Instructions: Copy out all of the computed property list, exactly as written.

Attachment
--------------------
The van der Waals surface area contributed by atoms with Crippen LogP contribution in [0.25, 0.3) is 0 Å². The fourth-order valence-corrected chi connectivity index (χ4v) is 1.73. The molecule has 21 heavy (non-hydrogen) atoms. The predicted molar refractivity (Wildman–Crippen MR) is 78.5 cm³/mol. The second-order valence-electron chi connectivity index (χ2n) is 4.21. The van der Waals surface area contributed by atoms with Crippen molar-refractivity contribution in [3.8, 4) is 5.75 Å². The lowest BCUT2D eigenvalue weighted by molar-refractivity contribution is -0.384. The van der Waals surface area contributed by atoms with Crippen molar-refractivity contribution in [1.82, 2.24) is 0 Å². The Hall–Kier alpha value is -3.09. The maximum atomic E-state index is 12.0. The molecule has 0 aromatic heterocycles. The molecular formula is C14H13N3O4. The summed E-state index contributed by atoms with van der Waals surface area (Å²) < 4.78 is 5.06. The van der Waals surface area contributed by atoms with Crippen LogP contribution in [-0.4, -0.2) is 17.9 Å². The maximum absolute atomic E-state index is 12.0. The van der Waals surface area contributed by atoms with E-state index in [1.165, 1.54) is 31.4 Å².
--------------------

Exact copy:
The van der Waals surface area contributed by atoms with Crippen LogP contribution in [0.25, 0.3) is 0 Å². The fourth-order valence-corrected chi connectivity index (χ4v) is 1.73. The molecule has 21 heavy (non-hydrogen) atoms. The predicted molar refractivity (Wildman–Crippen MR) is 78.5 cm³/mol. The second-order valence-electron chi connectivity index (χ2n) is 4.21. The van der Waals surface area contributed by atoms with Crippen molar-refractivity contribution in [3.8, 4) is 5.75 Å². The lowest BCUT2D eigenvalue weighted by molar-refractivity contribution is -0.384. The van der Waals surface area contributed by atoms with Crippen molar-refractivity contribution in [1.82, 2.24) is 0 Å². The Hall–Kier alpha value is -3.09. The maximum atomic E-state index is 12.0. The molecule has 0 aromatic heterocycles. The molecular formula is C14H13N3O4. The summed E-state index contributed by atoms with van der Waals surface area (Å²) < 4.78 is 5.06. The van der Waals surface area contributed by atoms with Crippen LogP contribution in [-0.4, -0.2) is 17.9 Å². The maximum absolute atomic E-state index is 12.0. The van der Waals surface area contributed by atoms with E-state index in [1.165, 1.54) is 31.4 Å².